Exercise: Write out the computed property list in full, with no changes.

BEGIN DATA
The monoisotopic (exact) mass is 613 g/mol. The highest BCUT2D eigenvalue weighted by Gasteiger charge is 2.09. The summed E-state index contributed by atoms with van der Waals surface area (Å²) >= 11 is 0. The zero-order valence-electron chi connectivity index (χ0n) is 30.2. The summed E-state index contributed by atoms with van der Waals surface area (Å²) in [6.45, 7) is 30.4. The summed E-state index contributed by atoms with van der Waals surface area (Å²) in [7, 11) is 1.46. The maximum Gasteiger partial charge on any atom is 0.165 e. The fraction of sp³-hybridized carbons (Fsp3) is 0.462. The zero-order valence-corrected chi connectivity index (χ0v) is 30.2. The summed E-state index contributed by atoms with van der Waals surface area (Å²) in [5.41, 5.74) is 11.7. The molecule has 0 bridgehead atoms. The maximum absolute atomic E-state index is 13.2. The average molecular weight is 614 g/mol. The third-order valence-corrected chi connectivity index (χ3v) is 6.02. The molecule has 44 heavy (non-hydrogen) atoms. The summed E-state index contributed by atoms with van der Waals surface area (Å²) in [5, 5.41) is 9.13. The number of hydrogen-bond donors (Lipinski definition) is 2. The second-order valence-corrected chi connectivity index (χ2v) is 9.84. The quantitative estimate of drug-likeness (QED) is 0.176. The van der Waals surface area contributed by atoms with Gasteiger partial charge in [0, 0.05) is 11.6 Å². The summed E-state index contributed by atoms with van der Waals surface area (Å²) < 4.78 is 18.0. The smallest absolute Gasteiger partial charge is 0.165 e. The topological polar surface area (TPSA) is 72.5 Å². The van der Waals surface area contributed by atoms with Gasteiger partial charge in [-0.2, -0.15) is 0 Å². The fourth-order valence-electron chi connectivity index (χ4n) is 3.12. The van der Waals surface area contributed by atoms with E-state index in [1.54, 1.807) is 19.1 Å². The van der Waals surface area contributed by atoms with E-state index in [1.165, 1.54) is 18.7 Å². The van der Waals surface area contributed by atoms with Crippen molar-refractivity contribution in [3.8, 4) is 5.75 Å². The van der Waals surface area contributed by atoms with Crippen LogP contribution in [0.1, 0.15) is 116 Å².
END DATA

The monoisotopic (exact) mass is 613 g/mol. The highest BCUT2D eigenvalue weighted by Gasteiger charge is 2.09. The summed E-state index contributed by atoms with van der Waals surface area (Å²) >= 11 is 0. The zero-order valence-electron chi connectivity index (χ0n) is 30.2. The summed E-state index contributed by atoms with van der Waals surface area (Å²) in [6.45, 7) is 30.4. The summed E-state index contributed by atoms with van der Waals surface area (Å²) in [7, 11) is 1.46. The maximum Gasteiger partial charge on any atom is 0.165 e. The fraction of sp³-hybridized carbons (Fsp3) is 0.462. The zero-order valence-corrected chi connectivity index (χ0v) is 30.2. The summed E-state index contributed by atoms with van der Waals surface area (Å²) in [5.41, 5.74) is 11.7. The molecule has 0 bridgehead atoms. The maximum absolute atomic E-state index is 13.2. The average molecular weight is 614 g/mol. The third-order valence-corrected chi connectivity index (χ3v) is 6.02. The molecule has 44 heavy (non-hydrogen) atoms. The summed E-state index contributed by atoms with van der Waals surface area (Å²) in [5, 5.41) is 9.13. The number of hydrogen-bond donors (Lipinski definition) is 2. The second-order valence-corrected chi connectivity index (χ2v) is 9.84. The quantitative estimate of drug-likeness (QED) is 0.176. The van der Waals surface area contributed by atoms with Gasteiger partial charge in [0, 0.05) is 11.6 Å². The summed E-state index contributed by atoms with van der Waals surface area (Å²) < 4.78 is 18.0. The smallest absolute Gasteiger partial charge is 0.165 e. The topological polar surface area (TPSA) is 72.5 Å². The van der Waals surface area contributed by atoms with Gasteiger partial charge in [-0.2, -0.15) is 0 Å². The fourth-order valence-electron chi connectivity index (χ4n) is 3.12. The van der Waals surface area contributed by atoms with E-state index in [1.54, 1.807) is 19.1 Å². The van der Waals surface area contributed by atoms with E-state index in [1.165, 1.54) is 18.7 Å². The van der Waals surface area contributed by atoms with Crippen molar-refractivity contribution in [3.8, 4) is 5.75 Å². The van der Waals surface area contributed by atoms with Crippen LogP contribution in [0.1, 0.15) is 116 Å².